I couldn't decide whether to laugh or cry, or do both.  I distinctly recall deciding not to do either one; because if I do both, I always get the hiccups, which can last for hours.  It just wasn't worth the risk.

There was, however, one tiny little bright spot in Mr. Hechinger's article.  Unsurprisingly, studies show that "...students who wrote more often at home did better on the test."

And there you have it.  Those of us who grew up keeping diaries, and journals, and making lists, and even just writing penmanship exercises somehow ended up actually learning how to write.

Can it come as any surprise that young people who grow up asking -
              war r u?  
              mt me at 8?   
              Il b ther 
misconstrue the above to be poetry, perhaps haiku?

Here is something even more frightening; often function follows form. Thus, the time may not be far off, if this revolting decline in the level of writing skills continues, when we will all be reduced to just pointing and grunting, as that is all we any longer know how to do.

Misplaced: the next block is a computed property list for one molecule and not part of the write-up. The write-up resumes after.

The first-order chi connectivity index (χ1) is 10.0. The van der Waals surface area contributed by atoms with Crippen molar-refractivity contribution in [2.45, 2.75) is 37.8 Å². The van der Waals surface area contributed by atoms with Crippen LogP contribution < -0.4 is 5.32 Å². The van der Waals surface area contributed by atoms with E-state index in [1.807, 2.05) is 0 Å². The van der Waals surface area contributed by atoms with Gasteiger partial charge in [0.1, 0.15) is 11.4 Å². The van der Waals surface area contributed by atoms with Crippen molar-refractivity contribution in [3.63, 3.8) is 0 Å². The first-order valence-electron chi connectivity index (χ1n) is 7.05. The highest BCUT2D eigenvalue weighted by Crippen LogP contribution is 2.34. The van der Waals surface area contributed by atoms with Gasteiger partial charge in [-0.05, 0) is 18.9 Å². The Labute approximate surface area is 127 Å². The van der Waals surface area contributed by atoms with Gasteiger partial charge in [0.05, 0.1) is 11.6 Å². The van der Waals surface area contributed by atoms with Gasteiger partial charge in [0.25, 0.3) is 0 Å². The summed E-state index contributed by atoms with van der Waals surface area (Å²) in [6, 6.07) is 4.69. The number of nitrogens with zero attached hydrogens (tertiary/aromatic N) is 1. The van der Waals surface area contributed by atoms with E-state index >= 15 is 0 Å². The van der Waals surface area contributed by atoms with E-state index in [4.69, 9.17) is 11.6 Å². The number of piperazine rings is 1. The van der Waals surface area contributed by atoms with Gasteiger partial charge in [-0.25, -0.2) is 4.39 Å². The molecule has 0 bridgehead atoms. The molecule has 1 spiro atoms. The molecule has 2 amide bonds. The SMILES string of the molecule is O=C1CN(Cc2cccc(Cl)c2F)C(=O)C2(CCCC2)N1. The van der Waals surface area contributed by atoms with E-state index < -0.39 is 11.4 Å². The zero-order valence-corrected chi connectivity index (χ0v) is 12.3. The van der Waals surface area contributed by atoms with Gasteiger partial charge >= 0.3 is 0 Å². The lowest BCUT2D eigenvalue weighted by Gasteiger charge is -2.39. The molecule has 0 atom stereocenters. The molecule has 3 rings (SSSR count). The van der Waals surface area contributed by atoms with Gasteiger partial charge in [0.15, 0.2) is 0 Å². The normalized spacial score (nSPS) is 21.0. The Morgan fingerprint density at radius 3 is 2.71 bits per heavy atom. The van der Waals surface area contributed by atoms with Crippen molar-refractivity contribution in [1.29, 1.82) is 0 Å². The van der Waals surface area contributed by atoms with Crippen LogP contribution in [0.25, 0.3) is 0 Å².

And anyone who thinks that the engineers who keep the power grid up and running communicate by pointing and grunting had better think again, my friend.  We could be looking at another dark age, and all because Susie couldn't be bothered to learn to spell, much less write .

Dear me, who would have guessed that those brilliant innovators who gave us laptops and tablets and e-readers would eventually lead to a society who will not even be able to turn the things on.  How do I know this?

Because in order to operate such devices, one must be able to read and write! (Pointing and clicking notwithstanding.)
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Quite honestly, I had almost gotten past this morning's disturbance.  However, in recounting it for you I have now ended my day nearly as disturbed as I began it.
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Hope you are influencing any young folks you know toward learning to take pleasure in the simple art of writing a note, without using the word "like".  

Until next time .... you know, like, have a good evening.